This comes from Karishma Pais of Wazzup Mumbai, the newsletter that keeps me updated about happenings in Bombay (as I prefer to call my city.) Russel Peters was in Bombay on 2nd and 3rd May and I missed it. Damn! For those who came late Russel Peters is the Canadian stand up comedian of Indian origin who will have you rolling in your chair with laughter. Recently I watched a clip of his show that my son had downloaded and I was virtually amazed by this man’s unique Indian wit. He has talent, loads of it. So don’t miss him if he deigns to grace your city.
Here’s what Karishma has to report:
“Laughter was the order of the day on the 2nd and 3rd of May in Mumbai when Canadian stand-up comedian of Indian descent, Russell Peters entertained an
all geared-up audience of downloading bastards (as he lovingly addresses his
fan following). And true to Peters’ style, no one was spared: the white man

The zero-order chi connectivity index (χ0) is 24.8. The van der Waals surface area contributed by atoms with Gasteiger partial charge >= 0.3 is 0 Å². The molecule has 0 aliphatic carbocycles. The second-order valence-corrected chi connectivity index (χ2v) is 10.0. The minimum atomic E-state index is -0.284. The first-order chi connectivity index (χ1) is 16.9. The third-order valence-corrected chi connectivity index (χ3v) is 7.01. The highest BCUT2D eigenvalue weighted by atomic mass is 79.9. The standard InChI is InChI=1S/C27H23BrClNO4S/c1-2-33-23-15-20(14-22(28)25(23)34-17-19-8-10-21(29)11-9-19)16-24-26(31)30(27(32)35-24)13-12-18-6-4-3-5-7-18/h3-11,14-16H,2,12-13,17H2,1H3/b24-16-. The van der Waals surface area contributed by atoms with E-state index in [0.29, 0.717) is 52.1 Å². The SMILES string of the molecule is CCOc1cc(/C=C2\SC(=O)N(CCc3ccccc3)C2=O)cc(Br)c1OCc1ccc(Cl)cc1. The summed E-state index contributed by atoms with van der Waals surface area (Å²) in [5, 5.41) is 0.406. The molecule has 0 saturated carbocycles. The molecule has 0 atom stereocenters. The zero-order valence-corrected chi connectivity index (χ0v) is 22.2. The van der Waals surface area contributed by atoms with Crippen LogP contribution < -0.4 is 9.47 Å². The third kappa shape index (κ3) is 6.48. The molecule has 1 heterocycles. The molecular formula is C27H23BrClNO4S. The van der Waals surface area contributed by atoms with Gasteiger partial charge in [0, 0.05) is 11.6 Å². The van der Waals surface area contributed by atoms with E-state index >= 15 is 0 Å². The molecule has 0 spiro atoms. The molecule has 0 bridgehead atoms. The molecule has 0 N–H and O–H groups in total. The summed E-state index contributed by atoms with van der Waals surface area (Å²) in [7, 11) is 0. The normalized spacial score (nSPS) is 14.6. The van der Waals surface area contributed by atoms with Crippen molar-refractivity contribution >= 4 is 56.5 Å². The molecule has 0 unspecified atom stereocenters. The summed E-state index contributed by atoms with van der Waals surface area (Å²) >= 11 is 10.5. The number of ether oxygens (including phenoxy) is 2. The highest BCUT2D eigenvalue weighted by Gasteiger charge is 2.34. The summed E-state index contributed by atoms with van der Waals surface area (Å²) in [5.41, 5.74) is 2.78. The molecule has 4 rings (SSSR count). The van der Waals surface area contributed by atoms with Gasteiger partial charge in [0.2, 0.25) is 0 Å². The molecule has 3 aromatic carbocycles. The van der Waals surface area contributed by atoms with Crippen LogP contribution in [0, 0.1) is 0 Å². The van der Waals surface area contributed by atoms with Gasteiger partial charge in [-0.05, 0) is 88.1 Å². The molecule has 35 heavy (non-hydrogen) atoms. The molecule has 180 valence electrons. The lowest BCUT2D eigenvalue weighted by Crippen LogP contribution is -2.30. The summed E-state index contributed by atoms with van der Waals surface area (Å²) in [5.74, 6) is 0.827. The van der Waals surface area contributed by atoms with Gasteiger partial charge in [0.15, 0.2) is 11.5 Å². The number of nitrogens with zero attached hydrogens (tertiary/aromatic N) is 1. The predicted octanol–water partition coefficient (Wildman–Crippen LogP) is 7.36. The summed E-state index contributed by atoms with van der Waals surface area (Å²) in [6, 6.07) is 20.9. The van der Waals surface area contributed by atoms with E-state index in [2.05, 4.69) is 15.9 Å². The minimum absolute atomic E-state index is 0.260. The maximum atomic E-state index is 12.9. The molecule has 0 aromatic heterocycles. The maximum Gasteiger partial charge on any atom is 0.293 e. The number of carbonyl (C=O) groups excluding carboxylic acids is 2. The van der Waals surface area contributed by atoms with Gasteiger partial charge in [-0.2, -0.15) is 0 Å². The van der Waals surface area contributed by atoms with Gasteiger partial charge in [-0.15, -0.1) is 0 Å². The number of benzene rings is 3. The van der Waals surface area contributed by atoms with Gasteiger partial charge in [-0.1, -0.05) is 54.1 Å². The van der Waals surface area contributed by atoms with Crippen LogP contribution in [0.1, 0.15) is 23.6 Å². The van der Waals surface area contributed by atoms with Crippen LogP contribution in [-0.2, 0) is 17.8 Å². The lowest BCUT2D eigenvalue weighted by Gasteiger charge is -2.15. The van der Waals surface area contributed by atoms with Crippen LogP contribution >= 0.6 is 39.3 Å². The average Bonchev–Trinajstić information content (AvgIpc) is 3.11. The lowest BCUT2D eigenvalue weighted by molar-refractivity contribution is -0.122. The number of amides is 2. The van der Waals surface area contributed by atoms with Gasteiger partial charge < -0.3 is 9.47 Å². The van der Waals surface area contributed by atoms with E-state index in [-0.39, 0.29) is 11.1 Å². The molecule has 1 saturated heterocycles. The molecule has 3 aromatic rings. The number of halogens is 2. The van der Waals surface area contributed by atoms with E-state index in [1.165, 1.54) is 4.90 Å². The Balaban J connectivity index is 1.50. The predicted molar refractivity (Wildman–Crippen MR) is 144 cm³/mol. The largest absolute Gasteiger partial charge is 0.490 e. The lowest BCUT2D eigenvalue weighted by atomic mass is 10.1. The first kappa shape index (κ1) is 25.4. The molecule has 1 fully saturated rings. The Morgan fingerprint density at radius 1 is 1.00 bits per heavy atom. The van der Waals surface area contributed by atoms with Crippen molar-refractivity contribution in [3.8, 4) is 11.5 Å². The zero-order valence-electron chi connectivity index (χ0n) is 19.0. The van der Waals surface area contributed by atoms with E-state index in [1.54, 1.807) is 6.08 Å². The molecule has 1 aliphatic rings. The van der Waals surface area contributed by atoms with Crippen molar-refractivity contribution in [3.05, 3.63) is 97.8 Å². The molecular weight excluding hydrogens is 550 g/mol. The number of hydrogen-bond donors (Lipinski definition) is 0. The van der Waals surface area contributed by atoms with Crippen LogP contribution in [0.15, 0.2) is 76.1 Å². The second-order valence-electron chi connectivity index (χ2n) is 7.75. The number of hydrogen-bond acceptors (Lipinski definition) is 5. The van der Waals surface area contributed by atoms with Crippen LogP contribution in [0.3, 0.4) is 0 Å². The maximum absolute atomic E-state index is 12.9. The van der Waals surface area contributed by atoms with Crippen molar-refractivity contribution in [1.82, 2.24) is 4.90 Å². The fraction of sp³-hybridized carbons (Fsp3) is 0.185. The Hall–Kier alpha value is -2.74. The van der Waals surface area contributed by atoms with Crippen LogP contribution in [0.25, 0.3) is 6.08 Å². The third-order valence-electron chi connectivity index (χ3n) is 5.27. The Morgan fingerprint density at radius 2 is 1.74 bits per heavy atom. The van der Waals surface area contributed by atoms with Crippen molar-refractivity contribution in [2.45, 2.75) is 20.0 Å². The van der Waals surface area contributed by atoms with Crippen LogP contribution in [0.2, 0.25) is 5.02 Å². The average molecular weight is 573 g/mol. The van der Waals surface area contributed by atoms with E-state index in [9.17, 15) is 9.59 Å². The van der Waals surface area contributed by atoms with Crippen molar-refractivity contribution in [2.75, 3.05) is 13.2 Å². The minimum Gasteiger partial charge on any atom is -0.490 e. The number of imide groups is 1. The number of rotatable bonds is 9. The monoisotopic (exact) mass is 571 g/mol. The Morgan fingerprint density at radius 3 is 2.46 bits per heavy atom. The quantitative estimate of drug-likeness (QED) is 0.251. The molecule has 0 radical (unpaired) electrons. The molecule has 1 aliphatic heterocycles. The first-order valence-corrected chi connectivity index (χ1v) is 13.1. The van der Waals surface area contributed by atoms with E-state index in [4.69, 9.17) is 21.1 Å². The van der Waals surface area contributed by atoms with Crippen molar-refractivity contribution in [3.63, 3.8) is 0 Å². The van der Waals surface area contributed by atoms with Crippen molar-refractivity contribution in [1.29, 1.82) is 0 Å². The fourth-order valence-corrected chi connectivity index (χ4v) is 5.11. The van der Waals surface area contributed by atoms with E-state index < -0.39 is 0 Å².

laughed at his shortage of melanin, the black man, at his profusion of it
and the brown man, at his mixed up, noncommittal, neither-here-nor-there
position in the color hierarchy (amongst many others). The best part is that
by the end of all his shows stereotypes and classifications of every kind
suddenly seem not such bad things – they make people laugh at themselves, at
their culture, cultural identity or lack of it. And in his defense against
the politically correct baton Peters humouredly says, “I don’t make the
stereotypes, I just see them”.
“Peters’ talent lies not simply in seeing them but in making the audience see
them as he sees them. It’s not ordinarily a pleasing thought to have someone
tell you that Indians are so fixated with currency they’ll haggle even at a
Dollar Shop Clearance Sale. But if Peters tells you they do, its not only
funny and acceptable, it becomes customary. Clearly then, it’s not only his
content but more so the form of his content or rather the drama of Peters
that makes his act and opinions special. This very spirit of Peters has
inspired this month’s contemplation on the theatrical nature of stand-up
comedy and a brief rumination on the brilliant mix of a stage actor, writer
and undisguised, often risqué social commentator many a stand up artist is.”
Makes me wonder (after the success of “The Great Indian Laughter Challenge” of which I am a great fan) if we should recognizee standup comedy as a distinct genre and accord it the respectability that theatre and cinema has. One wonders.